For weeks, the news cycle has been full of grim and disheartening stories about how the COVID-19 pandemic is ripping through the United States and the world. In such a trying and unusual time, it’s easy to become absorbed in the negativity and miss the stories about everyday heroes who are using their time and resources to support the community.
Here, we highlight those positive stories that showcase the power of pulling together and supporting one another.
The Drexelbrook Special Events Center in Drexel Hill is teaming up with Visit Delco for Food for the Frontline, a program looking to deliver “power meals” meals to Delaware County hospitals. Supporters can purchase a single meal for $9.50, and a purchase of 25 meals will guarantee 24-hour delivery, and a customized message by you for the hospital.
A power meal includes a 6 oz. pan-seared Julienne boneless chicken breast topped with blueberry balsamic glaze served with an ancient grain blend and roasted vegetables. It also includes a mini chocolate treat and 8 oz. water bottle. It is Gluten-Free and available as vegan with tofu instead of chicken.
West Chester’s Slow Hand has transitioned from a trendy, vintage-inspired restaurant into a zero-contact grocery service to help area shoppers avoid long lines and stay safe. There’s an emphasis on borough favorites, including Gemelli Gelato, Gryphon Coffee Co., Yori’s Bakery, Green Meadow Farm and Lancaster Farm Fresh.
“These are our friends and neighbors and we think they need the business more than companies like Nabisco, Folgers and Perdue,” says Slow Hand’s chef and owner Craig Russel. “Now more than ever we have to support our small local businesses and farmers.”
Customers place orders online one hour in advance. Upon arrival at the restaurant, an employee places the order in the customer’s car, minimizing risk for both parties. We’d say that’s a win-win.
With an increasing number of hospitals overwhelmed by patients suffering from COVID-19, there’s been a national shortage of personal protective equipment for healthcare professionals on the frontline. To combat the shortages, several area businesses and volunteer groups are rallying.
Phoenixville resident Manny DeMutis organized his contracting company, The DeMutis Group, along with other local construction and property management businesses, to gather and donate the effective N95 masks, which are going to Phoenixville Hospital.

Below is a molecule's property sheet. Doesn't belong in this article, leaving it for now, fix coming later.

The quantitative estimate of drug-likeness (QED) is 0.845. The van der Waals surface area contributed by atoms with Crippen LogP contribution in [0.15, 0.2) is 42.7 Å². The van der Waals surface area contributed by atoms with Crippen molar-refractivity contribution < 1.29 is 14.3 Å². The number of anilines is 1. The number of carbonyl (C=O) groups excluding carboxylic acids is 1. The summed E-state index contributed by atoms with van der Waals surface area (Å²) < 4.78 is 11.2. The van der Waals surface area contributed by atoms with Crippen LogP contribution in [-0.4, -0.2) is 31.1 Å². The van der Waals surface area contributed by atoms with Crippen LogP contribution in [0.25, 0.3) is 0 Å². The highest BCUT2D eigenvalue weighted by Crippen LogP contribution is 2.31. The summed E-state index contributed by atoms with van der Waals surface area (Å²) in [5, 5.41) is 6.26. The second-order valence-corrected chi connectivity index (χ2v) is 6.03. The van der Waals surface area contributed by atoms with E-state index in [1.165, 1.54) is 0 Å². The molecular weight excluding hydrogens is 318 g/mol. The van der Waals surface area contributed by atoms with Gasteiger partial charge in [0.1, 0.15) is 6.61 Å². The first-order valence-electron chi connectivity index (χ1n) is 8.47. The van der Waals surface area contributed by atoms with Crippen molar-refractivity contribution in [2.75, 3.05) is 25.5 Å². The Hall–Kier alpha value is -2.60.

Other businesses have begun to make the products themselves. The owner of Slay Displays, a King of Prussia-based event design and decor company, is using her fabrication skills to make face shields for hospital workers.
Specialized skills aren’t necessary for those who want to contribute. Local groups like Sew for PA and CoverAid PHL have organized at-home sewers to make alternatives to N95 masks. These groups facilitate material donations, mask production and delivery to healthcare organizations in need. They also provide patterns, fabric recommendations and advice for volunteers.
With the closing of local school districts, many families, especially those who rely on the free and reduced-cost lunches for their children, have found themselves dealing with food insecurity. John Serock Catering is stepping in to help West Chester Area School District’s food-insecure families through its WC Cares program. For every purchase of a Serock family meal, which includes lasagna, a family-sized salad and a loaf of bread, the caterer will donate the same meal to a local family in need.
The president of the Pennsylvania Distillers’ Guild and owner of Philadelphia’s New Liberty Distillery, Robert Cassel, is bringing the state’s distilleries together to produce hand sanitizer. Lansdale’s Boardroom Spirits and Phoenixville’s Bluebird Distilling are among the local companies that have pivoted to hand sanitizer production. Currently, both are selling their product to healthcare facilities at a reduced cost.
“This decision was easy—we’re not selling the hand sanitizer for economic profit, we’re just looking to cover the costs of making it so we can support our community,” says Bluebird’s founder Jared Adkins. “We’re proud to be supporting our medical professionals and those in the front lines during this time of crisis.”